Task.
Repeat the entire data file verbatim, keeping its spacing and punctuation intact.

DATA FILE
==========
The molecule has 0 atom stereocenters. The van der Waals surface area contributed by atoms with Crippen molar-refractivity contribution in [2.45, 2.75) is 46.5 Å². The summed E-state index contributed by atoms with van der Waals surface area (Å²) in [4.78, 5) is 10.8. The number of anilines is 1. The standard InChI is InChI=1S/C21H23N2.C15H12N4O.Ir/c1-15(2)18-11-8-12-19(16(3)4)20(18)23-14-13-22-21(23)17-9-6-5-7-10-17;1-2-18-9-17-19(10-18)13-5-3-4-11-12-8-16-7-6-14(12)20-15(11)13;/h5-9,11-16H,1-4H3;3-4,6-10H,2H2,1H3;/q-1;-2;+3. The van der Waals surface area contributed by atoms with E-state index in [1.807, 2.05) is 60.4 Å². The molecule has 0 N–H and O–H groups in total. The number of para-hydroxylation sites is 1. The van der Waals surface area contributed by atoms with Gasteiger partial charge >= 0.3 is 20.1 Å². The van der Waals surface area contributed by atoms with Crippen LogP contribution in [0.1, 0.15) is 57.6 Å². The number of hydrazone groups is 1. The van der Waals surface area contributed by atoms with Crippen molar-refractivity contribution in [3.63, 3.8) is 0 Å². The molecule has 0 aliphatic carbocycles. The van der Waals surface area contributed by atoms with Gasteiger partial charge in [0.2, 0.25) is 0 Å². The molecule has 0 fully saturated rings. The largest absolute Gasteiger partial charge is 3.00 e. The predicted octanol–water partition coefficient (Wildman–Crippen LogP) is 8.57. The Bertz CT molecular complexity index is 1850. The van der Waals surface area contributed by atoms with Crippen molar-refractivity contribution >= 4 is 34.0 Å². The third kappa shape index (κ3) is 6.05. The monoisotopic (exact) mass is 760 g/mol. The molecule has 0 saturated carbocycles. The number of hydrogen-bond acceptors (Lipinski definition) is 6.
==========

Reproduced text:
The molecule has 0 atom stereocenters. The van der Waals surface area contributed by atoms with Crippen molar-refractivity contribution in [2.45, 2.75) is 46.5 Å². The summed E-state index contributed by atoms with van der Waals surface area (Å²) in [4.78, 5) is 10.8. The number of anilines is 1. The standard InChI is InChI=1S/C21H23N2.C15H12N4O.Ir/c1-15(2)18-11-8-12-19(16(3)4)20(18)23-14-13-22-21(23)17-9-6-5-7-10-17;1-2-18-9-17-19(10-18)13-5-3-4-11-12-8-16-7-6-14(12)20-15(11)13;/h5-9,11-16H,1-4H3;3-4,6-10H,2H2,1H3;/q-1;-2;+3. The van der Waals surface area contributed by atoms with E-state index in [1.807, 2.05) is 60.4 Å². The molecule has 0 N–H and O–H groups in total. The number of para-hydroxylation sites is 1. The van der Waals surface area contributed by atoms with Gasteiger partial charge >= 0.3 is 20.1 Å². The van der Waals surface area contributed by atoms with Crippen LogP contribution in [0.1, 0.15) is 57.6 Å². The number of hydrazone groups is 1. The van der Waals surface area contributed by atoms with Crippen molar-refractivity contribution in [3.63, 3.8) is 0 Å². The molecule has 0 aliphatic carbocycles. The van der Waals surface area contributed by atoms with Gasteiger partial charge in [0.2, 0.25) is 0 Å². The molecule has 0 fully saturated rings. The largest absolute Gasteiger partial charge is 3.00 e. The predicted octanol–water partition coefficient (Wildman–Crippen LogP) is 8.57. The Bertz CT molecular complexity index is 1850. The van der Waals surface area contributed by atoms with Crippen molar-refractivity contribution >= 4 is 34.0 Å². The third kappa shape index (κ3) is 6.05. The monoisotopic (exact) mass is 760 g/mol. The molecule has 0 saturated carbocycles. The number of hydrogen-bond acceptors (Lipinski definition) is 6.